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Election Security Lessons from DEFCON 27

Brennan Center fellow Ciara Torres-Spelliscy recaps her experience at the largest hacking conference in the United States.

August 20, 2019

Given the extent of foreign inter­fer­ence in the 2016 elec­tion, every Amer­ican should be concerned about elec­tion secur­ity in 2020. But what can computer hack­ers teach us about it? To find out, I went to Las Vegas earlier this month to attend DEFCON 27, the largest annual hack­ing confer­ence in the United States, know­ing this was prob­ably my last chance to see a legal elec­tion hack­ing.

Voting machines are protec­ted from reverse engin­eer­ing under the Digital Millen­nium Copy­right Act. But the Library of Congress, which has certain author­it­ies under the law, set a three-year window to allow third parties access to voting machines to test their secur­ity. Barring an exten­sion by the Library of Congress, 2019 is the third and last year these hacks are legal.

DEFCON is a huge event, and I saw fellow confer­ence-goers all over Las Vegas with their distinct­ive glow­ing badges. I was only inter­ested in the DEFCON Voting Village, which included a large assort­ment of voting equip­ment for parti­cipants to test, hack, and break.

The DEFCON Voting Village also included an impress­ive roster of speak­ers. My Bren­nan Center colleague and former Virginia elec­tion offi­cial Liz Howard spoke about how Virginia switched to paper ballots just in time for the 2017 elec­tion. Other speak­ers I got to hear included Sen. Ron Wyden (D-OR), Depart­ment of Home­land Secur­ity Cyber­se­cur­ity and Infra­struc­ture Secur­ity Agency Director Chris Krebs, Cali­for­nia Secret­ary of State Alex Padilla, and Veri­fied Voting Pres­id­ent Marian Schneider. Like other speak­ers in the Voting Village, they urged states to use hand-marked paper ballots and to adopt risk-limit­ing audits.

DEFCON’s organ­izers have put the three-year window for hack­ing voting machines to good use. Each year, they have published confer­ence find­ings that serve as grave warn­ings to Congress and to states and local juris­dic­tions that buy voting machines for elec­tions. The DEFCON 25 report, for example, warned, “If Russia can attack our elec­tion, so can others: Iran, North Korea, ISIS, or even crim­inal or extrem­ist groups.”

The DEFCON 26 report described how young attendees were able to success­fully hack a mock elec­tion website: “Young DEFCON attendees were given the oppor­tun­ity to hack mockups of secret­ary of state elec­tion results websites for the thir­teen Pres­id­en­tial Battle­ground States. In less than 10 minutes, an 11-year old in the compet­i­tion hacked into a mockup of Flor­id­a’s elec­tion results website, chan­ging its repor­ted vote totals. The attack the chil­dren were trained to use on the sites (SQL injec­tion) is the same attack the Senate Intel­li­gence Commit­tee warned was used in a major­ity of Russian cyber attacks on elec­tion websites in 2016.”

DEFCON’s organ­izers plan to release a white paper to summar­ize this year’s conven­tion find­ings as well.

This year’s confer­ence included a demon­stra­tion of a secure ballot box by the U.S. Defense Advanced Research Projects Agency (DARPA), the Depart­ment of Defense agency respons­ible for devel­op­ing emer­ging tech­no­lo­gies. DARPA’s secure ballot box, which was made with open source code, is just one example of how better designed hard­ware could make voting more secure, espe­cially by guard­ing against remote access. If imple­men­ted well, it could lead to more manu­fac­tur­ers work­ing to make the next gener­a­tion of improved voting machines. Because of a glitch, the white hat hack­ers at DEFCON could­n’t tinker with the DARPA machinefor two days. But DARPA prom­ised to bring it back for next year.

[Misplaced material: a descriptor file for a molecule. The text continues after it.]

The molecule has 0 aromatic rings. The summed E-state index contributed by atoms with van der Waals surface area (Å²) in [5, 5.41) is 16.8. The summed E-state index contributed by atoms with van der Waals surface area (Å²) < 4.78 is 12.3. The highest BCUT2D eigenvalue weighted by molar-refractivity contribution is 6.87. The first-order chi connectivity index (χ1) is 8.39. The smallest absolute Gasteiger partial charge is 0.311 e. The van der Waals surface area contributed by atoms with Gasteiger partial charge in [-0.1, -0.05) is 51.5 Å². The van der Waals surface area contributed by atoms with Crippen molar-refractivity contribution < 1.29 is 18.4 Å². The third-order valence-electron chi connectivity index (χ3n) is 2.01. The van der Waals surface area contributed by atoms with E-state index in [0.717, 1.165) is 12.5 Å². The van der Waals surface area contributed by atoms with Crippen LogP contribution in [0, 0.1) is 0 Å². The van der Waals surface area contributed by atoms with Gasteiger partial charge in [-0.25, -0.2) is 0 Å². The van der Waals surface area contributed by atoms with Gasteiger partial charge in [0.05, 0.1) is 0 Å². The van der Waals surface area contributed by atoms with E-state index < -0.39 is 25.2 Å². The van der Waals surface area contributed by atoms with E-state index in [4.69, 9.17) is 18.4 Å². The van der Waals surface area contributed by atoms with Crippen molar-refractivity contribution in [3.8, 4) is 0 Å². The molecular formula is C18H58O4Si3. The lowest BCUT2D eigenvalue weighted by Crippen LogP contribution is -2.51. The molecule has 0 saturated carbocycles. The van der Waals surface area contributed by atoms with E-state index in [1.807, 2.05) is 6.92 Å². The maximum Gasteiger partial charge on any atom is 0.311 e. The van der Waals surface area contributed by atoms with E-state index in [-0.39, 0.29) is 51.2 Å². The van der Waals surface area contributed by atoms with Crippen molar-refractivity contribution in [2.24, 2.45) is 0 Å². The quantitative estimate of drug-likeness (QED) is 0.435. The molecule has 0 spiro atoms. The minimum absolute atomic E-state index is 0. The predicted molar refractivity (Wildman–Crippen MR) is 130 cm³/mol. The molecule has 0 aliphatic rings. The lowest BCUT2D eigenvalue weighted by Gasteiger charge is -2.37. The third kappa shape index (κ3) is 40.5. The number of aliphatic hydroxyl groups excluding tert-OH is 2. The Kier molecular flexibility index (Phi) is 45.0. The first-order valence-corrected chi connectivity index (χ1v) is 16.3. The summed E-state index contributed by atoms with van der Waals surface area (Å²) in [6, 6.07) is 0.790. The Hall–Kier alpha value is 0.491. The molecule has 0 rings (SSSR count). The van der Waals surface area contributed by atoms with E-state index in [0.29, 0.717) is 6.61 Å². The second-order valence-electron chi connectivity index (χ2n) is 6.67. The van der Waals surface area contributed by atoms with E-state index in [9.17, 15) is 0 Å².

DEFCON speak­ers noted that there’s still a lot of work left to do in order to secure U.S. elec­tions. Wired and Mother­board reporter Kim Zetter talked about how voting machine manu­fac­tur­ers have lied in the past about the secur­ity of their machines. Zetter was the first to report that voting machines made by ES&S, a major vendor, were linked to the inter­net, which means that they can be accessed remotely. Marian Schneider, pres­id­ent of Veri­fied Voting, noted that while the ES&S machines were behind a fire­wall, such fire­walls have been breached before, includ­ing in a recent data breach at Capital One that exposed inform­a­tion from 100 million credit card applic­a­tions. Schneider also warned against efforts to allow voting via cell phone apps.

Computer scient­ist Harri Hursti reminded the DEFCON audi­ence that cyber­se­cur­ity is not a partisan issue or even just a U.S. elec­tions issue — it matters for the integ­rity of demo­cracy across the globe. And many DEFCON speak­ers lambasted the state of Geor­gia for wast­ing money on systems with machine-marked ballots instead of invest­ing in more secure hand-marked ballots.

Mean­while, Senator Wyden dead­panned that only “1 percent of the Senate was at DEFCON.” He also urged attendees be modern day Paul Reveres and to pres­sure Senate Major­ity Leader Mitch McCon­nell to stop block­ing bipar­tisan elec­tion secur­ity bills like the Secur­ing Amer­ica’s Federal Elec­tions (SAFE) Act. The ball is in McCon­nell’s court, as good bills have already passed the House. 2020 is right around the corner. As New York Rep. Alex­an­dria Ocasio-Cortez asked in an Instagram video, “Where’s Mitch?”

The views expressed are the author’s own and not neces­sar­ily those of the Bren­nan Center.

(Image: Ciara Torres-Spel­licy/BCJ)